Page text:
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Have one for now, but plan to have two on the bow.

A few years ago I was telling a store owner in Prince Rupert all about the new super high holding anchors. He nodded towards a large selection of Lewmar Claws and said, "Yah, well, I get a lot of repeat customers".

So...the plan is to have a day to day anchor suitable for 'normal' anchoring, and also have a storm anchor with a much longer rode for winter/storm use or anchoring in deeper water. This way, the normal sized anchor will be subjected to the most risk of being fouled in the root system of some waterlogged tree, but plan B is always ready to go.
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Old 04-25-2015, 12:04 AM   #6
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So far, keeping it just to the San Francisco estuary. The single-bow anchor is a 33-pound claw that works great in the heavy mud here. If wanted to be more "aggressive" and venture into outside waters, I'd think first about acquiring an epirb and liferaft, and secondarily an anchor "upgrade." Believe a single bow anchor should be a "generalist" and not designed for a single type of sea bottom.


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Old 04-25-2015, 07:20 AM   #7
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Quote:
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Many/most boats over forty feet in length have two anchors on the bow. I'm dubious, however. How well do two-anchor-off-bow arrangements work with frequent tidal or wind changes?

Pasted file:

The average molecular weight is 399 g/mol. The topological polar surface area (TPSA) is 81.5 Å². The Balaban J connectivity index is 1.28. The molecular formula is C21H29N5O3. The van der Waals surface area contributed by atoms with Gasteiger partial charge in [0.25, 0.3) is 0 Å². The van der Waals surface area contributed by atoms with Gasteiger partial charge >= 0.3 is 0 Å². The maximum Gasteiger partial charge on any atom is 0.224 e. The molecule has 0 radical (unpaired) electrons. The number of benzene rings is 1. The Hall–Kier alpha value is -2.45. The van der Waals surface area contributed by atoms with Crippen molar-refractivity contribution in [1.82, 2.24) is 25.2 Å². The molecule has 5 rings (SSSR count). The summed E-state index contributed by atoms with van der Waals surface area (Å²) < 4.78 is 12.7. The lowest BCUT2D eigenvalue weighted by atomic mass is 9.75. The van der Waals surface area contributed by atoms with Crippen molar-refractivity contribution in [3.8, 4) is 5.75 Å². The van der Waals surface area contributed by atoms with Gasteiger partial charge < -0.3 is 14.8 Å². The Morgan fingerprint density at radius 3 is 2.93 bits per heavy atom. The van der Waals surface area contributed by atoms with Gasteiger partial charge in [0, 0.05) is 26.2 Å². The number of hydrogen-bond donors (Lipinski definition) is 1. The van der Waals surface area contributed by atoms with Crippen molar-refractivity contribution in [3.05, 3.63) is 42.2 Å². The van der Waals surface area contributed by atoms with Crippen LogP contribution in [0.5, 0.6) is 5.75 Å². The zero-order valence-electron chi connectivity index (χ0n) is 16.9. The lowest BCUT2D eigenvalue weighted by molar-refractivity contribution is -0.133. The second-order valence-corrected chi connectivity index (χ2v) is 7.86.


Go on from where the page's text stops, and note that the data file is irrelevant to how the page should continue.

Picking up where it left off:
Having 2 anchors has been a good thing in my experience. Here are some examples. (1) You are anchored just fine this evening, but when the front comes through tonight, the wind shift will put you dangerously close to those coral heads that are presently far ahead of you. (2) You are in a popular, crowded anchorage, and all your neighbors have 2 anchors down. (3) Anchoring in significant tidal current areas, where the current reverses every 6 hours (not uncommon in places like Nova Scotia and British Columbia). (4) In a strong blow, 2 anchors deployed on a "v" configuration are about the best boat insurance you can buy. (5) One afternoon, after several unsuccessful anchoring attempts with my delta, I was able to easily switch to the Bruce, which dug-in on the first attempt. As for setting 2 anchors at the same time, the best way I have found is to use chain on both, deploy both anchors, attach anchor chain #1 to anchor chain #2, and then toss anchor chain #1 overboard. This avoids a horrible twisted mess with the 2 anchor lines the next morning.